UCD engineers complete experiment onboard ESA sounding rocket
Posted 11 December 2015
An experiment investigating how metals change from liquid to solid in microgravity has successfully taken place onboard a European Space Agency (ESA) sounding rocket. University College Dublin researchers designed the furnace and made the metal samples used in the XRMON experiment.
UCD is currently lead partner on the project, represented by Dr David Browne and Dr Andrew Murphy, both of UCD School of Mechanical and Materials Engineering and UCD Phase Transformation Research Group. The XRMON project is a multidisciplinary international collaboration investigating the effects of gravity on aluminium-based alloy solidification using real time x-ray imaging techniques.
Pictured top: the Skylark launch tower from where MASER 13 took off.
Credit: NMK Photography/Flickr/Creative Commons
The experiment involved liquefying an aluminium-copper alloy sample and slowly cooling it at a controlled rate during six minutes of microgravity. An alloy is a metal made by combining two or more metallic elements to provide greater strength or resistance to corrosion.
Microgravity is the sensation that astronauts feel onboard the ISS and is caused by their orbital transition around the earth. Both they and the ISS are actually in free fall. To stop the ISS falling to earth, it moves at a speed of 17,500 miles per hour to match the curve of the earth. This means it is always falling towards the earth but will never hit it.
Pictured: the recovery helicopter returns to the launch site. Credit: NMK Photography/Flickr/Creative Commons.
An identical experiment to the one onboard the rocket was conducted on earth before the launch. This allowed the researchers to compare the differences in solidification with and without the influence of gravity.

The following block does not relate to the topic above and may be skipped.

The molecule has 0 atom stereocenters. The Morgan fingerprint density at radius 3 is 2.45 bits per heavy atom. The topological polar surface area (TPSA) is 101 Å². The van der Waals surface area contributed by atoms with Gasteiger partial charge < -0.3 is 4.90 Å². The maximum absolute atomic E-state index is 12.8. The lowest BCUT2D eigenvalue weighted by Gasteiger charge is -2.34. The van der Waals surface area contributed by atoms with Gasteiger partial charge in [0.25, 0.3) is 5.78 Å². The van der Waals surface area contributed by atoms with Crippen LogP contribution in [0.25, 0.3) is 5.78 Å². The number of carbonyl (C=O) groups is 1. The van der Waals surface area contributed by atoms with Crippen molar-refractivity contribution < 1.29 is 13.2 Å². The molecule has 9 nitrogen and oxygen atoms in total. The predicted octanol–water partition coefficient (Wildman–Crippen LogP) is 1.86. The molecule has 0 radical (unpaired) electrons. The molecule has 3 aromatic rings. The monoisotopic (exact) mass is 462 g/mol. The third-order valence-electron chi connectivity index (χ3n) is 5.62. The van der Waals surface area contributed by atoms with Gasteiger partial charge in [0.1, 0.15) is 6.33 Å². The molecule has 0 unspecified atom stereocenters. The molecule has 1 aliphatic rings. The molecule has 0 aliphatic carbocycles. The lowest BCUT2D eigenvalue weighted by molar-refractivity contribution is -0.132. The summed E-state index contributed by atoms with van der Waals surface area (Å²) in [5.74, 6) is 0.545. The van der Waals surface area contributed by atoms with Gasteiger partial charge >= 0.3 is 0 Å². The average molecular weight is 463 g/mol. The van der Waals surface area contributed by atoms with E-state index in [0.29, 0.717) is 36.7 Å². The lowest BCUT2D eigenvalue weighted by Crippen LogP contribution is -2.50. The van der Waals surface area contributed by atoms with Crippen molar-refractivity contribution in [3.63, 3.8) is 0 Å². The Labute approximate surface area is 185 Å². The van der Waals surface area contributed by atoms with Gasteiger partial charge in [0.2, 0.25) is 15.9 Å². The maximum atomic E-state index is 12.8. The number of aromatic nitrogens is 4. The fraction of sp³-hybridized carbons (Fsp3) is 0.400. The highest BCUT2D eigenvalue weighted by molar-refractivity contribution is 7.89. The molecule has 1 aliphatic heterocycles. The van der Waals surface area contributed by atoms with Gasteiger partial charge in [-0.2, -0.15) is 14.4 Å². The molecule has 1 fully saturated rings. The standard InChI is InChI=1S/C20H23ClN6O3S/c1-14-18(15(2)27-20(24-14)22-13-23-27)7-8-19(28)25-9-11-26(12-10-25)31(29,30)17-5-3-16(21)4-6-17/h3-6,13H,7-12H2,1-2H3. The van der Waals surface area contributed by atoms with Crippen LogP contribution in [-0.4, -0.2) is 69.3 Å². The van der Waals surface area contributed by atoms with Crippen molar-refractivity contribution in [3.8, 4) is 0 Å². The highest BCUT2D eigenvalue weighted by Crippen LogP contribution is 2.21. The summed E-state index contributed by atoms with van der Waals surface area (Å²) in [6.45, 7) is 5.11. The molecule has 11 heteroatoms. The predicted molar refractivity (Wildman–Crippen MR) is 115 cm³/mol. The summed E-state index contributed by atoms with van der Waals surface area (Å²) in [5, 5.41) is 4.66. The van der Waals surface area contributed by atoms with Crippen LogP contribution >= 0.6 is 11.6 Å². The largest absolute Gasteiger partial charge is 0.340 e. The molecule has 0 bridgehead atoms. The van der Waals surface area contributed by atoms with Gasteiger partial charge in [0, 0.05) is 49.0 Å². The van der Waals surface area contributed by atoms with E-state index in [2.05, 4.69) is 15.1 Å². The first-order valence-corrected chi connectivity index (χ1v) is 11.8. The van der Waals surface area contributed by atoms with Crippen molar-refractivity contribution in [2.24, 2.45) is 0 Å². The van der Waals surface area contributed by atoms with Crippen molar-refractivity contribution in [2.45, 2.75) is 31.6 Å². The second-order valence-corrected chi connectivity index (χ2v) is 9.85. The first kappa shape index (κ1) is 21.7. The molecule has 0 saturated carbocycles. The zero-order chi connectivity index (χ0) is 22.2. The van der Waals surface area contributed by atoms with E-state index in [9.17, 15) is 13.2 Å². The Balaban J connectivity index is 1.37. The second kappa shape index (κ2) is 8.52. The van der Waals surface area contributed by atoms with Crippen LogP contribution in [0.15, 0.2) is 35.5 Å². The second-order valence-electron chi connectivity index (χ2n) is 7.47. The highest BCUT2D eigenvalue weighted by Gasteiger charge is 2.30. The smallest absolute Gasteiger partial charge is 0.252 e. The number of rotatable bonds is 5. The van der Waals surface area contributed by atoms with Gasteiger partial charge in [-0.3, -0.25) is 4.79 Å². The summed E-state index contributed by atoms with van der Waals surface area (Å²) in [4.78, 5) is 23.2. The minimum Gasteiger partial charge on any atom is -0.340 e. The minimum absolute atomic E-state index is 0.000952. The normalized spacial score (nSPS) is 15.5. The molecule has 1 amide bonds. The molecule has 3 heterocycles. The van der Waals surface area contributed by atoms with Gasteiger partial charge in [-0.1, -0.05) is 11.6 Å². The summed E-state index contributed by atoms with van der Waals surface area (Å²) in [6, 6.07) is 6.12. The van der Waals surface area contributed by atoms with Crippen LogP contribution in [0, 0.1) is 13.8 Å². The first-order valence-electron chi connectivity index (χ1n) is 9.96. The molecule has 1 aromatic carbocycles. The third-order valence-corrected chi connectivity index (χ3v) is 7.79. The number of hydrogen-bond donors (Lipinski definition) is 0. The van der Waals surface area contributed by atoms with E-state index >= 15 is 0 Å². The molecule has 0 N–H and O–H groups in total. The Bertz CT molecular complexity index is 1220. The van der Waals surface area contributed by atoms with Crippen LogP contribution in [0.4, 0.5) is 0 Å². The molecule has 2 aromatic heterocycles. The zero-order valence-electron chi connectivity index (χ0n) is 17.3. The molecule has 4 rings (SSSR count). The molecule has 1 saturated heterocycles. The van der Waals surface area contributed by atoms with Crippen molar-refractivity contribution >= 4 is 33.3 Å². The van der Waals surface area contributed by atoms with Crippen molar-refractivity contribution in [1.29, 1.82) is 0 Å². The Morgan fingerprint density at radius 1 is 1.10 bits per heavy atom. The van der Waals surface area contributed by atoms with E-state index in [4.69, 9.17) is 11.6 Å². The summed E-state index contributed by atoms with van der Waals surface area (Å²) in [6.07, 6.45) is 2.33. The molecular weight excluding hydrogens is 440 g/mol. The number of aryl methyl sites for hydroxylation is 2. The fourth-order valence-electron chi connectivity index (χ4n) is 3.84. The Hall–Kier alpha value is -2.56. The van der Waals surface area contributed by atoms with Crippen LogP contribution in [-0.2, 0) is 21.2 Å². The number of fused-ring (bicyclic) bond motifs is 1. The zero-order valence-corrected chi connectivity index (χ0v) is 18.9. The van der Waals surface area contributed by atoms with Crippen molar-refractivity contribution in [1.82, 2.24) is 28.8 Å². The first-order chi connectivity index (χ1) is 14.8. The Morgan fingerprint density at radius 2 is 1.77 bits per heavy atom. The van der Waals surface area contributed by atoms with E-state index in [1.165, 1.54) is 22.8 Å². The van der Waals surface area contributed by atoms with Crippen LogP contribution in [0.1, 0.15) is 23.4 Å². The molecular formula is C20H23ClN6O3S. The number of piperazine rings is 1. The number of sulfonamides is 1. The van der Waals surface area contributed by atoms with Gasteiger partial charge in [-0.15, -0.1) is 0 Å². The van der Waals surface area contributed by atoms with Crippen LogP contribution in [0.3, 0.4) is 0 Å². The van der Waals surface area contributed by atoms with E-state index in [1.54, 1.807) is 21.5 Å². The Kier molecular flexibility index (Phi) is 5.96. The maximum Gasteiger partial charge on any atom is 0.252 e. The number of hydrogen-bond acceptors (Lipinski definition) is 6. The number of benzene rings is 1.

The alloy sample was loaded inside the MASER 13 Sounding Rocket that took off from the Esrange Space Centre in Kiruna, Sweden. The launch took place at the eighth attempt as the previous seven efforts failed due to adverse weather conditions. Ground control was manned by Dr Murphy.
After ignition, MASER 13 accelerated to 2 km/s reaching a maximum height of 262 kilometres. It achieved microgravity conditions 89 seconds later and the experiment was then activated. At 445 seconds, the period of microgravity ended and the rocket started its descent back to earth. A parachute was deployed at an altitude of 30 kilometres to ease landing. The rocket was collected by helicopter two days later.
The MASER 13 Sounding Rocket is an unmanned, sub-orbital and short-duration microgravity platform that provides approximately six minutes of high quality microgravity, also known as weightlessness. It is the thirteenth Materials Science Experiment Rocket to be commissioned by the European Space Agency.
“Preliminary analysis of the results shows that the experiment was performed successfully on the ground and in microgravity,” said Dr Andrew Murphy. “This work presents a unique and ideal case study for solidification research, providing extremely high quality imaging data for direct comparison with modelling results.”
XRMON (In Situ X-Ray Monitoring of Advanced Solidification Processes under Microgravity and Terrestrial Conditions) used an isothermal furnace developed specifically to solidify aluminium-based samples without the influence of abnormal temperature gradients. UCD manufactured the grain-refined Al-20wt%Cu alloy disc for the experiment. XRMON is an ESA Microgravity Applications Promotions project.
By: Jonny Baxter, digital journalist, UCD University Relations